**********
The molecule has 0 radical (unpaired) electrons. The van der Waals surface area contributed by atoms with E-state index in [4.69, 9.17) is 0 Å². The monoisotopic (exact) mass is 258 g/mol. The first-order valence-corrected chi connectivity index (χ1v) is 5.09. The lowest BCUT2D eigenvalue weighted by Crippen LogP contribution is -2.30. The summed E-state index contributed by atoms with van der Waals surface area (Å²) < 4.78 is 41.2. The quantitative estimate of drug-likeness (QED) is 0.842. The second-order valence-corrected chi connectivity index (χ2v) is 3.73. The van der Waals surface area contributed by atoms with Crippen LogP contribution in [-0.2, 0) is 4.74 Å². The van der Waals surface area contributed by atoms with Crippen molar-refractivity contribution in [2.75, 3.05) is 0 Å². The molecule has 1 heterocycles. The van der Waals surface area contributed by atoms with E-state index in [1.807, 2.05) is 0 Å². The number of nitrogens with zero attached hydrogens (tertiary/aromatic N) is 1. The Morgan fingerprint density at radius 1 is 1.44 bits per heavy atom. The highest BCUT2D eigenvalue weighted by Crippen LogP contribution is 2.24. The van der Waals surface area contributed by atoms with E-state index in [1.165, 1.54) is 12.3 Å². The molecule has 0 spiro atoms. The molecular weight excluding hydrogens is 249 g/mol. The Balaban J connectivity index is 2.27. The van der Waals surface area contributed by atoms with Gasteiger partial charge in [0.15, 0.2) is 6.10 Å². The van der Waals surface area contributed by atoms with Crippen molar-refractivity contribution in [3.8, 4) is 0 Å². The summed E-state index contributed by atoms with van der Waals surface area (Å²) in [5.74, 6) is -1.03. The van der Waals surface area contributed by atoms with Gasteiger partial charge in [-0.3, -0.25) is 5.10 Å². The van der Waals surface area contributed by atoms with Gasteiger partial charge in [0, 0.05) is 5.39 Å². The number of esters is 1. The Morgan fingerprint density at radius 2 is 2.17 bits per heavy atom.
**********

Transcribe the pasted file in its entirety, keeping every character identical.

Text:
The molecule has 0 radical (unpaired) electrons. The van der Waals surface area contributed by atoms with E-state index in [4.69, 9.17) is 0 Å². The monoisotopic (exact) mass is 258 g/mol. The first-order valence-corrected chi connectivity index (χ1v) is 5.09. The lowest BCUT2D eigenvalue weighted by Crippen LogP contribution is -2.30. The summed E-state index contributed by atoms with van der Waals surface area (Å²) < 4.78 is 41.2. The quantitative estimate of drug-likeness (QED) is 0.842. The second-order valence-corrected chi connectivity index (χ2v) is 3.73. The van der Waals surface area contributed by atoms with Crippen LogP contribution in [-0.2, 0) is 4.74 Å². The van der Waals surface area contributed by atoms with Crippen molar-refractivity contribution in [2.75, 3.05) is 0 Å². The molecule has 1 heterocycles. The van der Waals surface area contributed by atoms with E-state index in [1.807, 2.05) is 0 Å². The number of nitrogens with zero attached hydrogens (tertiary/aromatic N) is 1. The Morgan fingerprint density at radius 1 is 1.44 bits per heavy atom. The highest BCUT2D eigenvalue weighted by Crippen LogP contribution is 2.24. The van der Waals surface area contributed by atoms with E-state index in [1.165, 1.54) is 12.3 Å². The molecule has 0 spiro atoms. The molecular weight excluding hydrogens is 249 g/mol. The Balaban J connectivity index is 2.27. The van der Waals surface area contributed by atoms with Gasteiger partial charge in [0.15, 0.2) is 6.10 Å². The van der Waals surface area contributed by atoms with Crippen molar-refractivity contribution in [3.8, 4) is 0 Å². The summed E-state index contributed by atoms with van der Waals surface area (Å²) in [5.74, 6) is -1.03. The van der Waals surface area contributed by atoms with Gasteiger partial charge in [-0.3, -0.25) is 5.10 Å². The van der Waals surface area contributed by atoms with Gasteiger partial charge in [0, 0.05) is 5.39 Å². The number of esters is 1. The Morgan fingerprint density at radius 2 is 2.17 bits per heavy atom.